It would be refreshing for England to adopt Liverpool’s attacking mentality in Brazil. Really go for it. That means certainly four, and possibly five, Liverpool players in the England starting XI against Italy on June 14.
South Africa in 2010 was so negative with boring draws. Nothing seemed to happen. England fans, and myself as an England fan, would rather 3-all games than dull, nil-nil draws. I’d love to see Roy be brave enough to play like Liverpool (or Man United teams of the past).
Last season, I didn’t take notice of Liverpool as contenders until six or seven games to go of the Premier League. Only then I thought they genuinely had a chance of winning the title. Ultimately they fell short but the thing I admired most was the swagger of their play and how they terrorised opponents, which reminded me of United at their best.
Defensively Liverpool were poor – conceding 50 goals – but they can be contenders again next year IF they can get two world-class centre halves and a left-back. I’m talking about players of the standard of Jaap Stam and Rio Ferdinand. That quality is difficult to find.
What England can learn from Liverpool…
The reports I’m hearing now from the international set-up are very positive and while I still doubt Roy Hodgson will start with such an attacking Liverpool-style approach, I’d love to see it. Much has been said already about the Luis Suarez and Daniel Sturridge partnership for the club.
But Steven Gerrard, Sturridge and Raheem Sterling can offer a huge goal threat playing together for England.
- In terms of goals and assists, Gerrard was involved in almost 27% of Liverpool’s goals last season;
- Raheem Sterling is deadly accurate – getting 49% of his shots on target;
- Between them last season Daniel Sturridge (above) and Gerrard were each involved in more than a quarter of Liverpool’s goals. Taking out assist/goal overlaps – from Liverpool’s 101-goal total Gerrard and Sturridge were involved in just over 50% of the club’s total Premier League goals (51 goals).
(Scroll to the end to see full stats)
As for facing Luis Suarez – he’s a nuisance. Last season his chance conversion improved beyond anyone’s expectations. He didn’t seem as selfish. Playing against him, he never lets you rest and reminds me of Carlos Tevez whom I played with at United.
How do you stop Suarez? Well, I have one or two ideas…
England’s starting XI
For England’s first XI, we’ll know more after the upcoming friendlies, but on the back of last season, I’d definitely start with Steven Gerrard, Daniel Sturridge, Jordan Henderson and Raheem Sterling. The question mark is Glen Johnson at right back. It’s probably Phil Jones’ best position right now, even though Jones could still develop into a great centre half. Johnson is a touch better going forward, but it’s a tight call.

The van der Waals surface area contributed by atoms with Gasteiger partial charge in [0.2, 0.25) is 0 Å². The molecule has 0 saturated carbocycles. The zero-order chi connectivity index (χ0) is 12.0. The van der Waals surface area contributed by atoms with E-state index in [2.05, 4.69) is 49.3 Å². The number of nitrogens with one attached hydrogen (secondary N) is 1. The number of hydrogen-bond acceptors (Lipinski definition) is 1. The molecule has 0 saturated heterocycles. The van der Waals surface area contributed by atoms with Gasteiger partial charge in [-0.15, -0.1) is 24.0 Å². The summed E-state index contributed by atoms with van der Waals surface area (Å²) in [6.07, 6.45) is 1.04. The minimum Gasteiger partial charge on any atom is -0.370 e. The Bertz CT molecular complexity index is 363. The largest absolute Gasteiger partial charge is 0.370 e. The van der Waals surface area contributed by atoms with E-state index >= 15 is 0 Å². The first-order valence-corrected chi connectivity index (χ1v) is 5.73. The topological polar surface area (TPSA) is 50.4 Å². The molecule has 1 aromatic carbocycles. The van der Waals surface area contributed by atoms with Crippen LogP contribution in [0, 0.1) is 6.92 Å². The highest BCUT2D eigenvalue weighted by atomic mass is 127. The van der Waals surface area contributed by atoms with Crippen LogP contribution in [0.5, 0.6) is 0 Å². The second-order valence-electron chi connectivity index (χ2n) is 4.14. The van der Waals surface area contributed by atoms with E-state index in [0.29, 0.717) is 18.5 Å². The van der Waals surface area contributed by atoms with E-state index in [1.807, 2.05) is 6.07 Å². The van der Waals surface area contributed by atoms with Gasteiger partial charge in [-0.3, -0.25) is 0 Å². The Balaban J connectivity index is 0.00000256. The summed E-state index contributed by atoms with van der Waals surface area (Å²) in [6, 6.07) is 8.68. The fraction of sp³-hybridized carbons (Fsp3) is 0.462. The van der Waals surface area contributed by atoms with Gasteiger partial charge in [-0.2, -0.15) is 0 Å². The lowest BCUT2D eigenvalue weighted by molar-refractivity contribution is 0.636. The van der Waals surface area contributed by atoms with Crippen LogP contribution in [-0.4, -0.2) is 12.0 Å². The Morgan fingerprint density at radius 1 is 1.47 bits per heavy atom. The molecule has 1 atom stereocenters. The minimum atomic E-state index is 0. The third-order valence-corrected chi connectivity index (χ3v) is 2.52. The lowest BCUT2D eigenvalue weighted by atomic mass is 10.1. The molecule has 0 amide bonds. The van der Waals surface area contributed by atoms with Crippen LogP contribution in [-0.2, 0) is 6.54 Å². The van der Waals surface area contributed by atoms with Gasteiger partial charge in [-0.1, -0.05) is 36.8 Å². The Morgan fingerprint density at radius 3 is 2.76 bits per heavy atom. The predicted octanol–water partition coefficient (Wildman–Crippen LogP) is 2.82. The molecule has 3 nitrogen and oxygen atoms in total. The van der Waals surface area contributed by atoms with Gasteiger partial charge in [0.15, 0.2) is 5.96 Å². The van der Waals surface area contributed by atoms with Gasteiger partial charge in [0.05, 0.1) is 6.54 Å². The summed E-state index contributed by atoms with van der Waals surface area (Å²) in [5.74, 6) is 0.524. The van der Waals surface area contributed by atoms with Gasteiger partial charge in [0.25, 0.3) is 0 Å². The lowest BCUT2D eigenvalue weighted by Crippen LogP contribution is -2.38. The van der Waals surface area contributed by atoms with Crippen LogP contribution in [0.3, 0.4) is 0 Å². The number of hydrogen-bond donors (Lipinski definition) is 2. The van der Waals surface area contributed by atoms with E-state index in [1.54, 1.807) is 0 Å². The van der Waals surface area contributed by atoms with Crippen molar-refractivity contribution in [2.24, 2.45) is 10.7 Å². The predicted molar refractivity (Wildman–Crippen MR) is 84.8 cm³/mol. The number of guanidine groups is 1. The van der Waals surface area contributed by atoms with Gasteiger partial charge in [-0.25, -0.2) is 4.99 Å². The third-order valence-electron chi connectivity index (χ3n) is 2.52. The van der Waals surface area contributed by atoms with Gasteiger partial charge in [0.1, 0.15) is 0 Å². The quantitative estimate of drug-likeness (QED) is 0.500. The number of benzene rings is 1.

Johnson had just two assists for Liverpool last season so did not provide a genuine attacking threat, whatever the perception.
Jordan Henderson (above) is a diamond of a lad who’s best described as ‘workmanlike’. He’s a player others appreciate having around them on the pitch. He’ll sacrifice himself for the attacking talent in a team like Liverpool. He’s not what you call ‘world class’, but Henderson could be key to England controlling the ball and using it effectively. Liverpool took less shots (five fewer per 90 minutes) last season with Henderson in the team but were more clinical in front of goal – taking three fewer shots to score. Also, they were more solid at the back [see full stats below].
Jordan is similar to James Milner, who rarely starts for Manchester City, but you can’t have luxury players all the time.
Not bringing Carrick is a mistake
Gerrard (a good leader who will have quickly moved on from that slip) has adjusted his game superbly, very much like I did. He is likely to be asked to do a similar job in this England team to his ‘quarterback’ role at Liverpool. However, not bringing Michael Carrick is a mistake. If there’s an injury to Gerrard nobody jumps out to replace him, assuming Roy considers the Liverpool approach. I don’t see Henderson, Frank Lampard or Jack Wilshere playing Gerrard’s role.
At a certain age, you can’t bomb forward any more. If you have the talent, you learn to stay back and dictate the pace of a match, and your game. That’s the big difference between Steven and Lampard, for example. I’m not sure Lampard has the ability to control a game. He’s always someone who’s up trying to score goals.
My opinion at this moment is that England’s success in the group stages hinges on Gerrard staying fit.
The things you see when you’re away…
I was playing football in Indonesia for a few days with some former Man United team-mates. It’s always nice to catch up with the lads, but the things you miss when you’re away…
Bloody hell, Ronaldo (above) looks well. He must be getting his body ready for the beach. Not for me that style of celebration. You don’t want to see my Salford tan.
As for Yaya Toure sulking because Manchester City didn’t mark his birthday with sufficient respect, it was comical. Quite embarrassing, really. I can’t remember Man United players acting like this. We still came back for pre-season. Poor Yaya, maybe the big lad just needs a cuddle.
Joking aside, with the England v Peru friendly on Friday, we’re getting down to World Cup business and these warm-up games are massively important.
Pele (1958), Michael Owen (1998) and Franck Ribery (2006) all broke through pre-World Cups to play significant parts for their countries. So this is an opportunity for people such as Luke Shaw, Adam Lallana and Danny Welbeck (who’s been excellent for England so far) to play themselves into the starting XI. It’s a chance too for Sturridge, who hasn’t fulfilled his international potential, to show he can be the main man.
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Liverpool statistics (Premier League season 2013/2014)